Market Report, “Renewable Energy in the United States”, Published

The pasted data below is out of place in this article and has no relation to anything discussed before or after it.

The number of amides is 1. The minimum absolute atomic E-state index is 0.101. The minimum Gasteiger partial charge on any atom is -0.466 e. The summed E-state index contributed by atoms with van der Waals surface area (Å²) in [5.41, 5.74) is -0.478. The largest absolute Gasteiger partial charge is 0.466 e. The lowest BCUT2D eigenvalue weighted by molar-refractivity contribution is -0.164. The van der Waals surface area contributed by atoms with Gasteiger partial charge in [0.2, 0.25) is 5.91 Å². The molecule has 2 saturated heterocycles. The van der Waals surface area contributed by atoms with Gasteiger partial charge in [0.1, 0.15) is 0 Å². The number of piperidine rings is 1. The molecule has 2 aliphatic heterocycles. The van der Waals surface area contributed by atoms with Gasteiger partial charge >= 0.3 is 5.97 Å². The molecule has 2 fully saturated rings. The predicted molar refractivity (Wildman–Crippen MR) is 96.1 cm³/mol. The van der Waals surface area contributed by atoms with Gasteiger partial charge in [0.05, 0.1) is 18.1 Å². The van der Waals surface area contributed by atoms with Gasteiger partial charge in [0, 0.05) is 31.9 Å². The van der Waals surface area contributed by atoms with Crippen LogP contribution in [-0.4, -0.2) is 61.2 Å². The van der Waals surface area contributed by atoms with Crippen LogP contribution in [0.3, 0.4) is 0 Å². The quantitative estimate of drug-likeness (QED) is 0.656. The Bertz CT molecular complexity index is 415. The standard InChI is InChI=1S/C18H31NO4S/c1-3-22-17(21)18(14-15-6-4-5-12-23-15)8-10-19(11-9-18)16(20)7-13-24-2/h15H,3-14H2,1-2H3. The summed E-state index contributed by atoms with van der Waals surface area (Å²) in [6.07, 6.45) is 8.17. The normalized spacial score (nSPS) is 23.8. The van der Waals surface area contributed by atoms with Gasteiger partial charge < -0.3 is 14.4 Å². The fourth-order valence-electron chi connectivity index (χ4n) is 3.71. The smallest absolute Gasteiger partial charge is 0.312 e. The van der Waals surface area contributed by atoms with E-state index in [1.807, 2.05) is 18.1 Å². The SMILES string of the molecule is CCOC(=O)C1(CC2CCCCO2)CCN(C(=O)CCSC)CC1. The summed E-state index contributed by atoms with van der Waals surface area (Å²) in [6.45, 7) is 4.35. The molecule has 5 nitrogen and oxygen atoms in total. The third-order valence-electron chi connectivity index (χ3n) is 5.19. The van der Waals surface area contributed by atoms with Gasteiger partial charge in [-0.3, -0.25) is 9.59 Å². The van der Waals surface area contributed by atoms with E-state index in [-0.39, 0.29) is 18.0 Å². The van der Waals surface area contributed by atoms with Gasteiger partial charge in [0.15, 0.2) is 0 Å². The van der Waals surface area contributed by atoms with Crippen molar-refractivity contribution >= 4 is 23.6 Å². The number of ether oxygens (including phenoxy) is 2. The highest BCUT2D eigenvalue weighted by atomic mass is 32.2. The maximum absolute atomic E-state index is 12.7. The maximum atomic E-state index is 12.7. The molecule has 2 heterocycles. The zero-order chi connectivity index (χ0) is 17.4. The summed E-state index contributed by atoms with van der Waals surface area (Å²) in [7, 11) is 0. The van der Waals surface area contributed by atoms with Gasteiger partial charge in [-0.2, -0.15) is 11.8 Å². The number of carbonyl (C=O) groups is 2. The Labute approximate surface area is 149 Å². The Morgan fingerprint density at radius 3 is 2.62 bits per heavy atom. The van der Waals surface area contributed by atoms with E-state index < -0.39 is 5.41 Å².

‘The supreme leader of Iran has said that should negotiations be necessary for the national interest of the country, he is in fact not opposed to it,’ said Rouhani to Amanpour. And in a revealing segment, he seemed to concede that the Holocaust did indeed occur, which is in stark contrast to his Ahmadinejad, who has in the past spoken of his desire to ‘destroy’ the state of Israel. ‘I have said before that I am not a historian, and that when it comes to speaking of the dimensions of the Holocaust it is the historians that should reflect on it,’ Rouhani told Amanpour. ‘But in general I can tell you that any crime that happens in history against humanity, including the crime the Nazis committed towards the Jews, as well as non-Jewish people, was reprehensible and condemnable as far as we are concerned.’ Message to the World: Iranian President Hasan Rouhani speaks during the 68th session of the General Assembly at United Nations headquarters, Tuesday, Sept. 24, 2013 Earlier in the day President Obama cautiously embraced overtures from Iran’s new president as the basis for a possible nuclear deal, but a failed effort to arrange a simple handshake between the two leaders underscored entrenched distrust that will be hard to overcome. In a speech to the United Nations, Obama said he was determined to test President Hassan Rouhani’s recent diplomatic gestures and challenged him to take concrete steps toward resolving Iran’s long-running nuclear dispute with the West. Hours later, Rouhani used his debut at the world body to pledge Iran’s willingness to engage immediately in ‘time-bound’ talks on the nuclear issue but he offered no new concessions and repeated many of Iran’s grievances against the United States, and Washington’s key Middle East ally, Israel. A senior U.S. official said the difficulty in arranging the handshake had been on the Iranian side. ‘We indicated that the two leaders could have had a discussion on the margins if the opportunity presented itself,’ the official said. ‘The Iranians got back to us. It was clear that it was too complicated for them to do that at this time given their own dynamic back home.’ The failed handshake was a sign of the difficulties the United States and Iran countries face in trying to seize a historic opening after decades of hostility.